We were not impressed with Dakar, Senegal, in Africa, and think we made the wise decision to just step off the ship and come back on. Both of us decided we did not need any strange germs as was mentioned in the shore talk before arrival. We stayed aboard and basically had the ship to ourselves. Food was still served and anything one wanted was still available. It was just like having a private 900-foot yacht.

Brazil had two stops with one in Recife, a northern Brazilian city of about 3 million, and the other was Rio de Janeiro. While in Rio, we did the Christ the Redeemer tour and Sugar Loaf Mountain. It was scenic but due to heavy fog not as picturesque as one wants.

Traffic was heavy but as we were on a bus tour from the ship it was OK that we were running late to get back. I did not want to miss the last stop, which was a luncheon at a traditional Brazilian barbecue restaurant.

The meat was excellent and served at the table with a waiter slicing cuts from long skewers. Diners wanting more of a special cut held up a green-sided coaster. The red side of the coaster signaled one did not wish that cut of meat or was sated. Meat can easily get stuck in one’s teeth and they even had dental floss devices in the restrooms. I’d never seen that before.

Starting in Barcelona was perfect and ending the trip in Montevideo, Uruguay, and Buenos Aires, Argentina, turned out to be an ideal way to end a super cruise. Many people spend time in Florida to get away from the winter cold but I think I would prefer traveling several hundred miles more to Montevideo and be quite content.

It was a beautiful day to enjoy a beautiful city and the weather could not have been more perfect. Eight of us did our own private tour and Gabriela, our guide was well informed about the city. He talked about politics and a recent election where the country had now gone conservative. This was a change he welcomed because he thought the country was going too socialist and feared it might go the route of Venezuela.

We enjoyed the opportunity to ask many questions as we drove along a beautiful shoreline. He also intimated that real estate was cheap and a beach view was not too pricey. At the delicious bistro where we ate lunch he pointed out the saltshaker on the table and said that was illegal. Apparently in Uruguay, because they eat so much red meat it has caused heart issues, and they have outlawed saltshakers on the table unless one requests it.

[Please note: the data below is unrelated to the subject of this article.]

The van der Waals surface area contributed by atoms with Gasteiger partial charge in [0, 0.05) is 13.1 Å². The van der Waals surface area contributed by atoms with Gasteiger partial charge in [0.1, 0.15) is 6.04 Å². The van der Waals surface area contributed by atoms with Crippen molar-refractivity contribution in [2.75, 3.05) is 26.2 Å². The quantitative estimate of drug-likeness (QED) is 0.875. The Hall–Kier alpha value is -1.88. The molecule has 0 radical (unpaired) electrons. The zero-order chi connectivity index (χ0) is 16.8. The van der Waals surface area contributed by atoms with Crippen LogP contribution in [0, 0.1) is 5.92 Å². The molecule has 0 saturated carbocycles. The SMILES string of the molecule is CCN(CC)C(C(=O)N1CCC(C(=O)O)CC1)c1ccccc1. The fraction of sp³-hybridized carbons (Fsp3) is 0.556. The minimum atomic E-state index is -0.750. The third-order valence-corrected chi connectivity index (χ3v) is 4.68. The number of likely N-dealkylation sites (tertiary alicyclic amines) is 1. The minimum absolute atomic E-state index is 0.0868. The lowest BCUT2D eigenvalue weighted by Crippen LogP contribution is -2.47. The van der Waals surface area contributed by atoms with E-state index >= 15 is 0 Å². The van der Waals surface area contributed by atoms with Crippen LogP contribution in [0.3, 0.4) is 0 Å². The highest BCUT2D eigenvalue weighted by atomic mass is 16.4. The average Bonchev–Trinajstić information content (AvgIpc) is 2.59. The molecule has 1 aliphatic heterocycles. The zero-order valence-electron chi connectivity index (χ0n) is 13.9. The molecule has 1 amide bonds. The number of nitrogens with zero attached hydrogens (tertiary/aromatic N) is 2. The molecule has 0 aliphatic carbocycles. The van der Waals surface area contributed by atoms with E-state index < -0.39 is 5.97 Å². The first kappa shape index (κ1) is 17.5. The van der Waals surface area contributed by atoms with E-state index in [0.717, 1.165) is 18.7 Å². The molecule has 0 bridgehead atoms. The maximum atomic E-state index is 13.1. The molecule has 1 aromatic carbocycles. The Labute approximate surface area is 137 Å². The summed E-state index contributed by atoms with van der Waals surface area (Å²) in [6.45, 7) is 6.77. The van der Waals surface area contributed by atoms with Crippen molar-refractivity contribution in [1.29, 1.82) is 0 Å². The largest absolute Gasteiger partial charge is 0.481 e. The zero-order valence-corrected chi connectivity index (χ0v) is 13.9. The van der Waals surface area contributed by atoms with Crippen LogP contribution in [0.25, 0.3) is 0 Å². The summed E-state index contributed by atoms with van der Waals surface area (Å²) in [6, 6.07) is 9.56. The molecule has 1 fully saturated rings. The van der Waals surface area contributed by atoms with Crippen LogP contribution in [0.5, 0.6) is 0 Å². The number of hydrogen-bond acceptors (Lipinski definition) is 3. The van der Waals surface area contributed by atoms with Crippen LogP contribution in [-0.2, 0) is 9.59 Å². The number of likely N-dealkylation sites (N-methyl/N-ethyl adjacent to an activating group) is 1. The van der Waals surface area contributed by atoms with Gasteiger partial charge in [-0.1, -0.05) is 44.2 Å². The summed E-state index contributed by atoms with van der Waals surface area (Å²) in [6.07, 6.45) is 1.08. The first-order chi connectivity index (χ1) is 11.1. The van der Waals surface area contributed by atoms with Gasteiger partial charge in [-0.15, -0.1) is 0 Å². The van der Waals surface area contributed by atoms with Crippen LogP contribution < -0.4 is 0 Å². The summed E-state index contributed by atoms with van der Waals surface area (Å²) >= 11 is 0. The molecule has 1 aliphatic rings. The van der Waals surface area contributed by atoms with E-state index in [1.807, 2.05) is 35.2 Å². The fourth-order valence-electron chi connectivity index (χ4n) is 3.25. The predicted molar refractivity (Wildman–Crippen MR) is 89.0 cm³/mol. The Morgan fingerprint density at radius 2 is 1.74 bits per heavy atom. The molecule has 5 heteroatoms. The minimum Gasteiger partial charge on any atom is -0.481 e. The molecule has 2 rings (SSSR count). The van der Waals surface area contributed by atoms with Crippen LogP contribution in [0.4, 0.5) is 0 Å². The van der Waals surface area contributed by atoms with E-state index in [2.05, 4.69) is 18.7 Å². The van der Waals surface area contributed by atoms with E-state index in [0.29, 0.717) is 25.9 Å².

Our last stop was in Buenos Aires, a place I have been interested in since grade school when I read about the Argentinean Independence Day being on my birthday. The Gauchos always fascinated me riding on their horses in the Pampas, but we did not have time to spend in the countryside. The city of Buenos Aires was a beautiful place to tour.

Unlike Rio where the roadways were cramped and close together, Buenos Aires had wide boulevards with ample space. Our first tour stop was the La Recoleta Cemetery where the tomb of Eva Person is. It is also the cemetery of many prominent Argentineans and the mausoleums were quite ornate.

The tour featured Plaza de Mayo where the major public buildings of the city are located, including the rose-colored Presidential Palace and the cathedral where Pope Francis served as a cardinal in that city.

Buenos Aires is home to the tango and the last night on board, passengers were feted to not only an excellent cookout of Argentinean grass fed beef but also a tango performance that was unbelievable. The tango performers were in exact harmony with one another and the costuming can only be described as exotic, though some might say erotic.

Don’t let anyone ever claim that grass fed beef is not good.  In the past, I was told that grain fed is much better, but whatever the grass is in Argentina the beef that is raised there is superb. At the airport before starting our 10-hour flight home, we tried a McDonald’s quarter-pounder just to see if it was different, and it was. We thought the flavor was better than those served in American McDonald’s.

My Christmas may have been 60 percent (not really) but my trip was 110 percent. My motto now is: Travel while you can and sit and enjoy the memories when you are no longer able.

By the way, I found my mahjong game when I got home so if anyone wants to play, email me please and I will try to teach those interested. Some may like it as much as I do.